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[Throwback] This industrialist battled Ambani, Birla for L&T; never took a day off in his first 21 years at the company

[Throwback] This industrialist battled Ambani, Birla for L&T; never took a day off in his first 21 years at the company

Photo : BCCL

New Delhi: Whether big or small, corporate world is full of rivalries. From the Ratan Tata and Cyrus Mistry’s legal battle to Nusli Wadia’s fights with Ambani and Tata, there are dozens of tales of failures and triumphs in the business world. One such story is of an Indian businessman who took on bigwigs like Dhirubhai Ambani and Kumar Mangalam Birla.

The story goes over three decades back to 1987 when Reliance Industries’ Dhirubhai Ambani had managed to wrest significant holding in Larsen & Toubro (L&T) and then launched a hostile takeover bid in 1989. This was after Dubai-based businessman Manu Chhabria bought a 1 per cent stake in the company in 1987.

Chhabria’s stake purchase worried the former chairman of L&T NM Desai, who got afraid of the former’s hostile takeover. He sought Ambani’s help who bought an 18.5 per cent stake for approx Rs 190 crore over the next 2 years. His sons Mukesh and Anil were given board seats in the company.

However, it turned out that Ambani was interested in the cash-rich L&T and took advantage of his position in the company. He took a grant of Rs 570 crores from the firm, asking it to buy shares in Reliance. But the tables turned when there was a government intervention in 1989, making sure the Ambanis were out of the company.

They were forced to resign from the board, which made the family passive investors in L&T for over a decade. Cut to 2001, Ambanis sold their entire stake in L&T to KM Birla, who was eyeing the cement division L&T had.

AM Naik enters!

In November 2001, Naik, then CEO and Managing Director, who was in Chicago, got a call from Mohan Karnani, then president of L&T cement business saying ‘apna maalik badal gaya hai’ (our owner has changed) and that the Birlas had bought complete stake of Reliance Industries in L&T in an all-cash deal.

Amid the hostile takeover bid, L&T was in a desperate need of a strong leader and they found it in AM Naik, the CEO & MD of the company. He managed to save the company by asking its employees to become the owners. This is how L&T’s employee trust was formed.

Two years later in 2003, Birla agreed on exiting its stake in L&T and it was sold to the employee trust. He was given L&T’s cement division – Ultratech Cement now.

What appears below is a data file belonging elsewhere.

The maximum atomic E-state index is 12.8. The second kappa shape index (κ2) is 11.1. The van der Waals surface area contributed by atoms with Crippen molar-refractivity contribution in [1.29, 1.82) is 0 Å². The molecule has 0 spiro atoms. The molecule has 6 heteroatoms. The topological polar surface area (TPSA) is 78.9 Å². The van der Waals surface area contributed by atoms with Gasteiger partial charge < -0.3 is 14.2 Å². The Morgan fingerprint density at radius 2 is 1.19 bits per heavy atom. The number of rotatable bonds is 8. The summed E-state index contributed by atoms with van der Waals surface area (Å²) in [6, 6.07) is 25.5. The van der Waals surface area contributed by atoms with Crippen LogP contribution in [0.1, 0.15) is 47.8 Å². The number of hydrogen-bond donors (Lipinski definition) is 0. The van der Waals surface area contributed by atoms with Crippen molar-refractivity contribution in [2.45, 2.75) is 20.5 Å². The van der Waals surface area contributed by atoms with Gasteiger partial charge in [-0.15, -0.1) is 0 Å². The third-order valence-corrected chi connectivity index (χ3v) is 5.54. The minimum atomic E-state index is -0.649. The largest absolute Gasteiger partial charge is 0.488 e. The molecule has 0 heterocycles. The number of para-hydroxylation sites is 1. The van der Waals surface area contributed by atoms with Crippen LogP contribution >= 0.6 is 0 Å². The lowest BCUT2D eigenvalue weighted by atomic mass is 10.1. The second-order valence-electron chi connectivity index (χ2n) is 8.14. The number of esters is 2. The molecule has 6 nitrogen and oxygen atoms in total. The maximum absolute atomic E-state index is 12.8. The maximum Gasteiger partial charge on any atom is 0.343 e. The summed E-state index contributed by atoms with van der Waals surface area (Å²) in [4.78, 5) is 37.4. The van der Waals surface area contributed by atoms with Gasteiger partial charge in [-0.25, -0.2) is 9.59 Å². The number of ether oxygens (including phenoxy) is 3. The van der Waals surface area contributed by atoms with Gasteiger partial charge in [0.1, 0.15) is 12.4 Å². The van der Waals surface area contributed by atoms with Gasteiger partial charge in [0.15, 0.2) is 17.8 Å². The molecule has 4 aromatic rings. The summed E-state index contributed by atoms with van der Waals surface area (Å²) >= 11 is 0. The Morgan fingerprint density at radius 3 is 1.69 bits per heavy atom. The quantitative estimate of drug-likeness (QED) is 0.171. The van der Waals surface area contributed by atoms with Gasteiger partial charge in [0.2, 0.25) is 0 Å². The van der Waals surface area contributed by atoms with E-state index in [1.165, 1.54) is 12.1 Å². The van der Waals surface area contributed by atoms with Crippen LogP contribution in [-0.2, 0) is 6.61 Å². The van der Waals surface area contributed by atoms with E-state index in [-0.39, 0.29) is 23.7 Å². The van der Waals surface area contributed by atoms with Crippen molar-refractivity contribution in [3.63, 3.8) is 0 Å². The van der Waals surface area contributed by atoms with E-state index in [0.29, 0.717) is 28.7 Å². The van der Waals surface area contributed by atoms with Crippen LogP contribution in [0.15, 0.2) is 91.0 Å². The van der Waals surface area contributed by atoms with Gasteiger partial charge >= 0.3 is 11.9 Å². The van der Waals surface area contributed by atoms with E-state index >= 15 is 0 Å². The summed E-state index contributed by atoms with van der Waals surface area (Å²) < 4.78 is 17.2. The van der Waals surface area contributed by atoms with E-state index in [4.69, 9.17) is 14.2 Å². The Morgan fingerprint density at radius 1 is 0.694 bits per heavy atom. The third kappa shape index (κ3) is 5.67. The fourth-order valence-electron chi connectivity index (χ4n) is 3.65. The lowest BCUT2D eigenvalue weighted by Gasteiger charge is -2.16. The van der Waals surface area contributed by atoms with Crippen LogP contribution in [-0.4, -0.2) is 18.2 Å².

Naik recalls L&T hostile takeover bid

In an event five years ago, Naik said that the conflict with the Birlas ended in a win-win situation for both companies. “Grasim became the largest producer of top-quality cement, and L&T emerged as one of the best engineering, manufacturing and projects company in this part of the world,” he had said.

Speaking at the launch of his biography titled ‘The Nationalist’, authored by columnist Minhaz Merchant, Anil M Naik also reminisced about the historic three-phased demerger of L&T, which led to its emergence as a top player in engineering, manufacturing and projects segments.

Naik had joined L&T as a junior engineer in the mid- 1960s and went on to become its Chairman.

He recalled that he received Anil Ambani’s call after the stake sale to Birla who said to him that ‘Anilbhai (Naik) you never wanted us. So we are going. We have sold the entire shareholding of Reliance in L&T to Kumar Mangalam Birla’.

Naik recalled that he got another call, this time from Birla, who said “you didn’t come to us Naikji. So we have come to you.” “In the end we kept L&T independent. We ringfenced it from future takeover attempts by setting up the L&T employees welfare foundation that eventually bought Birlas stake. And the Birlas got our demerged cement business that added to their cement production capacity,” Naik remembered.

‘No days off in 21 years’

Describing L&T as a temple, the Padma Bhushan awardee in the book has said, “I am devoted, committed and married to L&T. Do you know that in my first 21 years in the company, I didn’t take a single day off? My parents were considerate, too. My father passed away on a Sunday, a holiday, and two years later, my mother died on August 15. Even they didn’t want their son to take leave!”

“For 53 years I’ve worked for 15 to 16 hours a day, sometimes even on Sundays and holidays,” he said.

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